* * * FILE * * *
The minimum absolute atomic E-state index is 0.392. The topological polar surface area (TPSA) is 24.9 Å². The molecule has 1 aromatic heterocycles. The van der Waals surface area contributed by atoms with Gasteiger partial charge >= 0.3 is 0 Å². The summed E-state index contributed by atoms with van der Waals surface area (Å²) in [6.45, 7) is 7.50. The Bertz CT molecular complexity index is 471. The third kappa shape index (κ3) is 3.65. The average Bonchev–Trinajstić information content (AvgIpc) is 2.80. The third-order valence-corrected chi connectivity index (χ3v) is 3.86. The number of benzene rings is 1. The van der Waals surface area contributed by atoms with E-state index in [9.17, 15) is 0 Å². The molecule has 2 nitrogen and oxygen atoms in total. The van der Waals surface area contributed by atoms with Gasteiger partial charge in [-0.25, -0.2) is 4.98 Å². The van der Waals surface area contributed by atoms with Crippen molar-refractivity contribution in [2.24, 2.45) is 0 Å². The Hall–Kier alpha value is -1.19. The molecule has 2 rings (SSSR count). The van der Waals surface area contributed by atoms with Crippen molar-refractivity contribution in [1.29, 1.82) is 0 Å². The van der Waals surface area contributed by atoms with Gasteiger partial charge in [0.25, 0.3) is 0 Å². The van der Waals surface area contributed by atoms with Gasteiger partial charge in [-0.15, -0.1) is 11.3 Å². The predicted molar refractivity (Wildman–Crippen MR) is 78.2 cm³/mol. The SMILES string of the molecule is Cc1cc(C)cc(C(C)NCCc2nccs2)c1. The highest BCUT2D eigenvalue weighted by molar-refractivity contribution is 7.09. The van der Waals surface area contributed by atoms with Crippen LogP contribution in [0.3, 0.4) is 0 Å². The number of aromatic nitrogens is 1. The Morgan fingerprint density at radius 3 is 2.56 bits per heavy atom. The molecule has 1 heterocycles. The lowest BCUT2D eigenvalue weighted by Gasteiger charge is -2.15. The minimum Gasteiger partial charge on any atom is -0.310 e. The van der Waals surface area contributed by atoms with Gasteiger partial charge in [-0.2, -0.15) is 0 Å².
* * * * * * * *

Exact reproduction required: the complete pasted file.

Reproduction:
The minimum absolute atomic E-state index is 0.392. The topological polar surface area (TPSA) is 24.9 Å². The molecule has 1 aromatic heterocycles. The van der Waals surface area contributed by atoms with Gasteiger partial charge >= 0.3 is 0 Å². The summed E-state index contributed by atoms with van der Waals surface area (Å²) in [6.45, 7) is 7.50. The Bertz CT molecular complexity index is 471. The third kappa shape index (κ3) is 3.65. The average Bonchev–Trinajstić information content (AvgIpc) is 2.80. The third-order valence-corrected chi connectivity index (χ3v) is 3.86. The number of benzene rings is 1. The van der Waals surface area contributed by atoms with E-state index in [9.17, 15) is 0 Å². The molecule has 2 nitrogen and oxygen atoms in total. The van der Waals surface area contributed by atoms with Gasteiger partial charge in [-0.25, -0.2) is 4.98 Å². The van der Waals surface area contributed by atoms with Crippen molar-refractivity contribution in [2.24, 2.45) is 0 Å². The Hall–Kier alpha value is -1.19. The molecule has 2 rings (SSSR count). The van der Waals surface area contributed by atoms with Crippen molar-refractivity contribution in [1.29, 1.82) is 0 Å². The van der Waals surface area contributed by atoms with Gasteiger partial charge in [0.25, 0.3) is 0 Å². The van der Waals surface area contributed by atoms with Gasteiger partial charge in [-0.15, -0.1) is 11.3 Å². The predicted molar refractivity (Wildman–Crippen MR) is 78.2 cm³/mol. The SMILES string of the molecule is Cc1cc(C)cc(C(C)NCCc2nccs2)c1. The highest BCUT2D eigenvalue weighted by molar-refractivity contribution is 7.09. The van der Waals surface area contributed by atoms with Crippen LogP contribution in [0.3, 0.4) is 0 Å². The number of aromatic nitrogens is 1. The Morgan fingerprint density at radius 3 is 2.56 bits per heavy atom. The molecule has 1 heterocycles. The lowest BCUT2D eigenvalue weighted by Gasteiger charge is -2.15. The minimum Gasteiger partial charge on any atom is -0.310 e. The van der Waals surface area contributed by atoms with Gasteiger partial charge in [-0.2, -0.15) is 0 Å².